My goal is to cluster time-series which may present daily/weekly/yearly seasonalities. To do so, I plan to use different variables and among them, the following ones: $F_{s_{daily}}$, $F_{s_{weekly}}$ and $F_{s_{yearly}}$ should measure strength of daily, weekly and yearly seasonalities, and $F_{t}$ should measure the strength of the trend.

To quantify strength, I am using the definition provided by Hyndman in his book Forecasting: Principles and Practice (ref: https://otexts.com/fpp2/seasonal-strength.html):

Strength of trend: $F_t=max(0,1-\frac{Var(R_t)}{Var(T_t+R_t)})$ where $R_t$ is the time-series' remainder component and $T_t$ its trend component (the closer to 1, the higher the strength of trend).

Strength of seasonality: $F_t=max(0,1-\frac{Var(R_t)}{Var(S_t+R_t)})$ where $R_t$ is the time-series' remainder component and $S_t$ its seasonal component (the closer to 1, the higher the strength of seasonality).

To test these coefficients in the case of a multi-seasonal time-series, I made an artificial time-series with 3 seasonal components and no trend:



$y_{daily}(t)=cos(\frac{2\pi*t}{24})$, $y_{weekly}(t)=cos(\frac{2\pi*t}{24*7})$, $y_{yearly}(t)=cos(\frac{2\pi*t}{24*365})$

See this artificial data set as a two-year time-series sampled every hour (thus 24 points / hour).

To decompose the time-series into its different seasonal components using an additive model, I used the Python's seasonal_decompose function from statsmodel library.

After doing daily decomposition (ie. period=24) of y(t), I found $F_{t_{daily}} = 0.999$ and $F_{s_{daily}} = 0.999$

After doing weekly decomposition (ie. period=24*7) of y(t), I found $F_{t_{weekly}} = 1$ and $F_{s_{weekly}} = 1$

After doing yearly decomposition (ie. period=24*365) of y(t), I found $F_{t_{yearly}} = 0$ and $F_{s_{yearly}} = 0.763$

But if I firstly remove two of the three seasonal components, and compute $F_{s}$ and $F_{t}$ for the remaining one, I got different results:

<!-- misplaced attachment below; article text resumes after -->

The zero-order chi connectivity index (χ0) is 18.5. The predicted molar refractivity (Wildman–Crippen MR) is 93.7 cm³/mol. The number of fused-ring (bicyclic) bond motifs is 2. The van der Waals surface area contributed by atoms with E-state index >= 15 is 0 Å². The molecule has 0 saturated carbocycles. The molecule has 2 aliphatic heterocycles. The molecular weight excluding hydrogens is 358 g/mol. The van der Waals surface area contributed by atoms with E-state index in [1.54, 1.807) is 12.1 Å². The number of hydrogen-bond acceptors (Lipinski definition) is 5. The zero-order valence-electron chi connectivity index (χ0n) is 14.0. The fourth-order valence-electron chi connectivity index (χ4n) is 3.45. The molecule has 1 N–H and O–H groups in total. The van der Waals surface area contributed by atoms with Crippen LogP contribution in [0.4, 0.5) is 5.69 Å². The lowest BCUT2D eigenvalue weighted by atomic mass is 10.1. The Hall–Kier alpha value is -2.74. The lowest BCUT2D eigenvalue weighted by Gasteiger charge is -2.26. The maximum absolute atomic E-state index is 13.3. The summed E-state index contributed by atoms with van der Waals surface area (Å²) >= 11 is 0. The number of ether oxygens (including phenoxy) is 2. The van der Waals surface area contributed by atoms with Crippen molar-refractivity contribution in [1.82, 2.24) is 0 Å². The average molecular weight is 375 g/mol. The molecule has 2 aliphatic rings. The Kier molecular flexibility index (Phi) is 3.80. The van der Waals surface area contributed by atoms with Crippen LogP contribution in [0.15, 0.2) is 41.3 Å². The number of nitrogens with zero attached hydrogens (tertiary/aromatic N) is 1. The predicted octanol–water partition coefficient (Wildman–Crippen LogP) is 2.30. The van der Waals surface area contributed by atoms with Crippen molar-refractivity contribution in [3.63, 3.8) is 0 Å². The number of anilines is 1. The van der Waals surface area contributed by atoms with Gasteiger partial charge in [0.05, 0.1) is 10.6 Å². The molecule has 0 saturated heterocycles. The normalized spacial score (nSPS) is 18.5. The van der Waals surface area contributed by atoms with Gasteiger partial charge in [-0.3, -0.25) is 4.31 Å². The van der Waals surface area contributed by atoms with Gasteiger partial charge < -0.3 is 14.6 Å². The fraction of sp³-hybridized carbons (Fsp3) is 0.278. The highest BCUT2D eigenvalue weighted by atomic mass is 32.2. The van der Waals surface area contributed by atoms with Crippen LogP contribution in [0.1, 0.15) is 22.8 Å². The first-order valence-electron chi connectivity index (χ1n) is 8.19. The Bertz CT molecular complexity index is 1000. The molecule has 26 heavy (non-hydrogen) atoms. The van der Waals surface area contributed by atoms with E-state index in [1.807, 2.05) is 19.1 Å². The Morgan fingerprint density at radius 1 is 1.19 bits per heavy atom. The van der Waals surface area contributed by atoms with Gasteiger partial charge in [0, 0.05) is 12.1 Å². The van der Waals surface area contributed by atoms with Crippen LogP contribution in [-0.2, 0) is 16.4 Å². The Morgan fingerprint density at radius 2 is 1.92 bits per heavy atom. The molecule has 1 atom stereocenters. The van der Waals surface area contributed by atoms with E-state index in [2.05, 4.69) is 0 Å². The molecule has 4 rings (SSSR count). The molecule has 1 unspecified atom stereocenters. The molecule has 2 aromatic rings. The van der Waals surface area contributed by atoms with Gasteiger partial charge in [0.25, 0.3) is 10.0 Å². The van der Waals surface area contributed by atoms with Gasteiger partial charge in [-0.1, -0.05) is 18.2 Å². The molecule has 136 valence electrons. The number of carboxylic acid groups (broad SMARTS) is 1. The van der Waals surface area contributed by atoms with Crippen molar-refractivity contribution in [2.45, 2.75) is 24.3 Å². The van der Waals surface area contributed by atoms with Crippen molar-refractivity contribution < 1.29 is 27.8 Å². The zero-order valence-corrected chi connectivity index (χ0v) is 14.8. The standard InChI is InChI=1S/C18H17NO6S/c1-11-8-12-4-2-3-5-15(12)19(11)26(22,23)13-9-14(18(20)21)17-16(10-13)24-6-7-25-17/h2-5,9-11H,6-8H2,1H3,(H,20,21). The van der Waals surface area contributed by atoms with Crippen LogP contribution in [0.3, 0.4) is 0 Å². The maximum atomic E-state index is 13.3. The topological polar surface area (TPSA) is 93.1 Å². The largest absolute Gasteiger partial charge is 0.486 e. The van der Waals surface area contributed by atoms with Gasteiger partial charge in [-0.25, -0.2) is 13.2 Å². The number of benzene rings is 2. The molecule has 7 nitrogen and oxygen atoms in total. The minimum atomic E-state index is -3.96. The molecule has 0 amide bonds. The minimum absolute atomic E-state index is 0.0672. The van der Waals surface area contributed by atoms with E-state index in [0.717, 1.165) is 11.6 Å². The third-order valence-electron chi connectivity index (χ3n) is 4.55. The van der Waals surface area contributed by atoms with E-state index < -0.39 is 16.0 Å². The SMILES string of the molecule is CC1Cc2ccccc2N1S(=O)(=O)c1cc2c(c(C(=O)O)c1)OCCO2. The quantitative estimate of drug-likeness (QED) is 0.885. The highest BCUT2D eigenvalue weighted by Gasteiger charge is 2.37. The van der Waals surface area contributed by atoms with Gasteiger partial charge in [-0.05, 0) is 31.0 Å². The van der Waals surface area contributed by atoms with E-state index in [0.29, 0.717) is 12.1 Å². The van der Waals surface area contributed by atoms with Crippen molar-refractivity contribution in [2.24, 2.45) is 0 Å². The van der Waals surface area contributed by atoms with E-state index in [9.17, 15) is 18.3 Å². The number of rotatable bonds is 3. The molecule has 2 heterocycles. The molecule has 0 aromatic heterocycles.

For the daily case ($y(t) - y(t).seasonal_{weekly} - y(t).seasonal_{yearly}$), $F_{t_{daily}} = 0$ and $F_{s_{daily}} = 0.59$

For the weekly case ($y(t) - y(t).seasonal_{daily} - y(t).seasonal_{yearly}$), $F_{t_{weekly}} = 0$ and $F_{s_{weekly}} = 1$

For the yearly case ($y(t) - y(t).seasonal_{daily} - y(t).seasonal_{weekly}$), $F_{t_{yearly}} = 0$ and $F_{s_{yearly}} = 1$

I am confused as the results I got are not the ones I would have expected (expected: $F_{s_{yearly}}$, $F_{s_{yearly}}$ and $F_{s_{yearly}}$ close to 1, and $F_{t}$ close to 0) Can tell me what is wrong and need to be changed in my approach, and any recommendation to measure $F_{t}$. Thank you


I think the problem lies with the choice to use seasonal_decompose from statsmodels. It is a very naive implementation (it even says so in their documentation!) The trend component is a moving average which typically eats a lot of extra signal up and it doesn't handle multiple seasonal signals. I would look into something that handles multiple seasonalities naturally like fbProphet or some other GAM setup.

For general purpose time series clustering I probably wouldn't reinvent the wheel, there are time series feature extraction libraries out there (like tsfresh for python) and a lot come with clustering as an additional feature.


Your Answer

By clicking “Post Your Answer”, you agree to our terms of service, privacy policy and cookie policy

Not the answer you're looking for? Browse other questions tagged or ask your own question.